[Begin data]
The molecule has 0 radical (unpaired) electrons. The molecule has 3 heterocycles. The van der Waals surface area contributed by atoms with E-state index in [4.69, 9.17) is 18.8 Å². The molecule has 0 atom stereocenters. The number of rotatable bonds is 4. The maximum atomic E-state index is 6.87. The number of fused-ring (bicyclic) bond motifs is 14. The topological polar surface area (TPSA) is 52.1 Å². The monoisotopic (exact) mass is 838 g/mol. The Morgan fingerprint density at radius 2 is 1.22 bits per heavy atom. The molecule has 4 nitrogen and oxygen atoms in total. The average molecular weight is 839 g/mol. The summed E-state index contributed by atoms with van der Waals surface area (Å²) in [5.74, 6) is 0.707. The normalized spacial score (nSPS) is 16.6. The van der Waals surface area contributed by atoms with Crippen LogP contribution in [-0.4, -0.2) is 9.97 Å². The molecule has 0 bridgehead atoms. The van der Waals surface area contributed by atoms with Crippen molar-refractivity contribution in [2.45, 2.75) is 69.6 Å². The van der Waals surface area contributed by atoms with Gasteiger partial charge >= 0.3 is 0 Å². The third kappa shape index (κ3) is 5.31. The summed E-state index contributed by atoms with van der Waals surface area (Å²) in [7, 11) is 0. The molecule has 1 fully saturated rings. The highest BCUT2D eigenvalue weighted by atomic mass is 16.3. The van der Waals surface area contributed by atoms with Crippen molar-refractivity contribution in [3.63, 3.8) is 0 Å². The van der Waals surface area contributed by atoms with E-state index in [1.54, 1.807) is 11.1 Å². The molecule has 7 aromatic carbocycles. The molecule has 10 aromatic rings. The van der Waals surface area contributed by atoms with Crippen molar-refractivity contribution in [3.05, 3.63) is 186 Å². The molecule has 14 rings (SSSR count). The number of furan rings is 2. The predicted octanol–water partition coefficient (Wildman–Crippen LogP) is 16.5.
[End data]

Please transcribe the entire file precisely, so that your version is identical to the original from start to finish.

The molecule has 0 radical (unpaired) electrons. The molecule has 3 heterocycles. The van der Waals surface area contributed by atoms with E-state index in [4.69, 9.17) is 18.8 Å². The molecule has 0 atom stereocenters. The number of rotatable bonds is 4. The maximum atomic E-state index is 6.87. The number of fused-ring (bicyclic) bond motifs is 14. The topological polar surface area (TPSA) is 52.1 Å². The monoisotopic (exact) mass is 838 g/mol. The Morgan fingerprint density at radius 2 is 1.22 bits per heavy atom. The molecule has 4 nitrogen and oxygen atoms in total. The average molecular weight is 839 g/mol. The summed E-state index contributed by atoms with van der Waals surface area (Å²) in [5.74, 6) is 0.707. The normalized spacial score (nSPS) is 16.6. The van der Waals surface area contributed by atoms with Crippen LogP contribution in [-0.4, -0.2) is 9.97 Å². The molecule has 0 bridgehead atoms. The van der Waals surface area contributed by atoms with Crippen molar-refractivity contribution in [2.45, 2.75) is 69.6 Å². The van der Waals surface area contributed by atoms with Gasteiger partial charge >= 0.3 is 0 Å². The third kappa shape index (κ3) is 5.31. The summed E-state index contributed by atoms with van der Waals surface area (Å²) in [7, 11) is 0. The molecule has 1 fully saturated rings. The highest BCUT2D eigenvalue weighted by atomic mass is 16.3. The van der Waals surface area contributed by atoms with Crippen molar-refractivity contribution in [3.63, 3.8) is 0 Å². The van der Waals surface area contributed by atoms with E-state index in [1.54, 1.807) is 11.1 Å². The molecule has 7 aromatic carbocycles. The molecule has 10 aromatic rings. The van der Waals surface area contributed by atoms with Crippen molar-refractivity contribution in [3.05, 3.63) is 186 Å². The molecule has 14 rings (SSSR count). The number of furan rings is 2. The predicted octanol–water partition coefficient (Wildman–Crippen LogP) is 16.5.